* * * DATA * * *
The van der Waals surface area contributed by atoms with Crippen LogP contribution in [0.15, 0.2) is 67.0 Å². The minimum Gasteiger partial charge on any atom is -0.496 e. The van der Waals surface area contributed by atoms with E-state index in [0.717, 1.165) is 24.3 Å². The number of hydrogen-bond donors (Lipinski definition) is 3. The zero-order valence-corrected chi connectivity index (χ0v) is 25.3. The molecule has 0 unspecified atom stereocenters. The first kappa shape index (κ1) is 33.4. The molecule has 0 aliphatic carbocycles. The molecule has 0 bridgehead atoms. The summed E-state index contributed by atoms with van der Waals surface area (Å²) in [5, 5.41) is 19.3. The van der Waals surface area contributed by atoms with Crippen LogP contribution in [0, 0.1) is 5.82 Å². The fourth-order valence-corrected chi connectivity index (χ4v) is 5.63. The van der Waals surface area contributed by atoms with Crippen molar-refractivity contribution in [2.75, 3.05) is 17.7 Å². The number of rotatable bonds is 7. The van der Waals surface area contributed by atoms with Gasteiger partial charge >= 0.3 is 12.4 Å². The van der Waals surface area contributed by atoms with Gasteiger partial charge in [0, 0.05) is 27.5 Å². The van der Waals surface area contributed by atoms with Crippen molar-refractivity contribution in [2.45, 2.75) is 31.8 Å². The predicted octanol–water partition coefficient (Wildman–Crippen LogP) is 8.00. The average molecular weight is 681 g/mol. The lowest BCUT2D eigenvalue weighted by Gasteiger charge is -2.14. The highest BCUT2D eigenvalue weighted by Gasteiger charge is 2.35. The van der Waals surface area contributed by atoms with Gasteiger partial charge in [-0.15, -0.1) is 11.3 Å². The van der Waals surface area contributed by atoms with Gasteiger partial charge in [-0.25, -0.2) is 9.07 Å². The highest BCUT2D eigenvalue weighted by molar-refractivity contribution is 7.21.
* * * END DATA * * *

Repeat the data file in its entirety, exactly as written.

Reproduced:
The van der Waals surface area contributed by atoms with Crippen LogP contribution in [0.15, 0.2) is 67.0 Å². The minimum Gasteiger partial charge on any atom is -0.496 e. The van der Waals surface area contributed by atoms with E-state index in [0.717, 1.165) is 24.3 Å². The number of hydrogen-bond donors (Lipinski definition) is 3. The zero-order valence-corrected chi connectivity index (χ0v) is 25.3. The molecule has 0 unspecified atom stereocenters. The first kappa shape index (κ1) is 33.4. The molecule has 0 aliphatic carbocycles. The molecule has 0 bridgehead atoms. The summed E-state index contributed by atoms with van der Waals surface area (Å²) in [5, 5.41) is 19.3. The van der Waals surface area contributed by atoms with Crippen LogP contribution in [0, 0.1) is 5.82 Å². The fourth-order valence-corrected chi connectivity index (χ4v) is 5.63. The van der Waals surface area contributed by atoms with Crippen molar-refractivity contribution in [2.75, 3.05) is 17.7 Å². The number of rotatable bonds is 7. The van der Waals surface area contributed by atoms with Gasteiger partial charge >= 0.3 is 12.4 Å². The van der Waals surface area contributed by atoms with Gasteiger partial charge in [0, 0.05) is 27.5 Å². The van der Waals surface area contributed by atoms with Crippen molar-refractivity contribution in [2.45, 2.75) is 31.8 Å². The predicted octanol–water partition coefficient (Wildman–Crippen LogP) is 8.00. The average molecular weight is 681 g/mol. The lowest BCUT2D eigenvalue weighted by Gasteiger charge is -2.14. The highest BCUT2D eigenvalue weighted by Gasteiger charge is 2.35. The van der Waals surface area contributed by atoms with Gasteiger partial charge in [-0.15, -0.1) is 11.3 Å². The van der Waals surface area contributed by atoms with Gasteiger partial charge in [-0.25, -0.2) is 9.07 Å². The highest BCUT2D eigenvalue weighted by molar-refractivity contribution is 7.21.